Perfection Salad, as its subtitle clearly states, is about women in the early 20th century who, barred from the male world of hard science, decided to create their own entirely separate sphere of domestic science—nutrition, budgeting, precise measurements, the chemistry of cleaning—and teach it to immigrants to turn them into true Americans. It’s so sad that this is the only way these brilliant women felt they could apply their brains, and it’s twisted that they embraced it to such a degree that in their minds domesticity became the only truly feminine occupation, and it’s a true shame that their greatest innovations (measuring spoons and cups, recipes that explain and educate instead of assuming you already know what you’re doing) have been overshadowed by the atrocities they committed with white sauce and gelatin. (It’s also a true shame that they tried so hard to erase what they considered the impurities of immigrant cuisine: garlic is one of the world’s great culinary gifts.)
Something From The Oven continues this story into the age of convenience foods, where Shapiro cheerfully demolishes the myth of the brainless housewife who obediently followed the lead of cake mix and frozen food manufacturers. The vast majority of women worked outside their homes. They appreciated the extra help canned soups gave them in the kitchen, and they openly revolted against innovations they felt went too far. There’s no evidence that they truly believed that canned soup tasted better than homemade stock. But it is truly amazing how much effort food manufacturers, the advertising industry, and glossy magazines went to in order to convince them that it did.
Some of the best sections of these two books are the ones where Shapiro focuses on individuals. I’m specifically thinking of the chapter in Something From The Oven about Poppy Cannon, a sophisticated writer and gourmand (who was, incidentally, married to Walter White, the president of the NAACP) who became a true believer in the power of canned soups to create a facsimile of haute cuisine at home. The most wonderful thing about this portrait is that Shapiro makes no secret that she believes that Cannon was absolutely misguided, but she embraces all of Cannon’s contradictions and finds the humor and poignancy in her story without disparaging her or her life’s work.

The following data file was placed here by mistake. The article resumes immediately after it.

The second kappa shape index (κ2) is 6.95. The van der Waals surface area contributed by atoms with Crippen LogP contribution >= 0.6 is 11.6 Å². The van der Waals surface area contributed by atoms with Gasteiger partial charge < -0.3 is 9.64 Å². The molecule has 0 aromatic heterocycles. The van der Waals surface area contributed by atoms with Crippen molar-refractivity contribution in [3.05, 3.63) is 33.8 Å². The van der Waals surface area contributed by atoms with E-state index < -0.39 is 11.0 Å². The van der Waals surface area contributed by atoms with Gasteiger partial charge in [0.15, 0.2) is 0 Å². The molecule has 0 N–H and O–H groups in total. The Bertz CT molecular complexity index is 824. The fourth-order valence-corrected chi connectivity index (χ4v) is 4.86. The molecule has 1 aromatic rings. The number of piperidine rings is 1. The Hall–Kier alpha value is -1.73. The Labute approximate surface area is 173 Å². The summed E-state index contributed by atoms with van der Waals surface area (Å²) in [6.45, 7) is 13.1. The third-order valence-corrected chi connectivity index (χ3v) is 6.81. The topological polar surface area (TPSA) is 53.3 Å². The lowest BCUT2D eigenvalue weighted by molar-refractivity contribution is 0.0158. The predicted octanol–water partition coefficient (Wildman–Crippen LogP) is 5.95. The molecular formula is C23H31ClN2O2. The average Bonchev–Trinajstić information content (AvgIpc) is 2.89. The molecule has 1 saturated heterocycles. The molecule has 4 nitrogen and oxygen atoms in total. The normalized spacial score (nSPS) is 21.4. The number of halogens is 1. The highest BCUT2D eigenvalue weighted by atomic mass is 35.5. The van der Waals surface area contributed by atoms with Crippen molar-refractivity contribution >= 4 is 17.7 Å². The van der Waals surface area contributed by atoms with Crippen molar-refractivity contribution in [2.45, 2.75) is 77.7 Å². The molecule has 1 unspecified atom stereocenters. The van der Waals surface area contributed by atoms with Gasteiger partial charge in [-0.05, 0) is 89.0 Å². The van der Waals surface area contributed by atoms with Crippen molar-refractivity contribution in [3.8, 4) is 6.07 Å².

Perhaps it’s not surprising, then, that Shapiro’s two most recent books have been biographies: Julia Child: A Life and What She Ate. Julia Child was probably one of the most lovable people who has ever lived and a biographical slam dunk, but Shapiro’s deep research allows her to avoid hagiography. The six subjects of What She Ate are more challenging. They are: the Romantic diarist Dorothy Wordsworth, Edwardian caterer Rosa Lewis, First Lady Eleanor Roosevelt, Nazi and girlfriend of Hitler Eva Braun, novelist Barbara Pym, and Cosmo editor Helen Gurley Brown. As Shapiro writes in her introduction, “Food talks.” By looking at what these women ate—or, in many cases, didn’t—she could understand them, their place in the world, how they felt about it. “It turns out,” Shapiro writes, “that our food stories don’t always honor what’s smartest and most dignified about us. Most often they go straight to what’s neediest.” The lovely thing is that she doesn’t judge the women for their needs. (Not even Eva—it wasn’t her needs that were the problem, as plenty of young women dream of becoming movie stars; it was the politics and philosophy and also the man she chose to fulfill them.) She writes about them with warmth and humor and sympathy; she refers to them all, always, by their first names, like friends (or, in the case of Eva, a young relative who has made some very, very bad choices).
Everyone has a food story, Shapiro believes, although not everyone’s life is as thoroughly documented as those of these six women. As a final gift to her readers, at the end of What She Ate, she steps out from behind her role as historian and tells her own story, about a year in the 1970s when she was a young wife living in India with her grad student husband who was doing research for his dissertation. The key word here is “wife”: what that word meant to a young woman who had considered herself free and liberated but had left her work and her home to accompany a man she loved halfway across the world, and how these feelings expressed themselves through, yes, what she ate.
This is the power of food stories. They’re not just about our nostalgia for the food Grandma used to make us when we were sick, not if we really stop to listen to what we’re saying, about Grandma, about being sick, about childhood, about our family, about our assumptions of what it means for someone to take care of us. Food does indeed talk. And I’m so glad that Laura Shapiro realized that the stories that unfold in kitchens are far more than domestic drudgery, that she taught herself to listen to what they had to say, and that she taught us, too.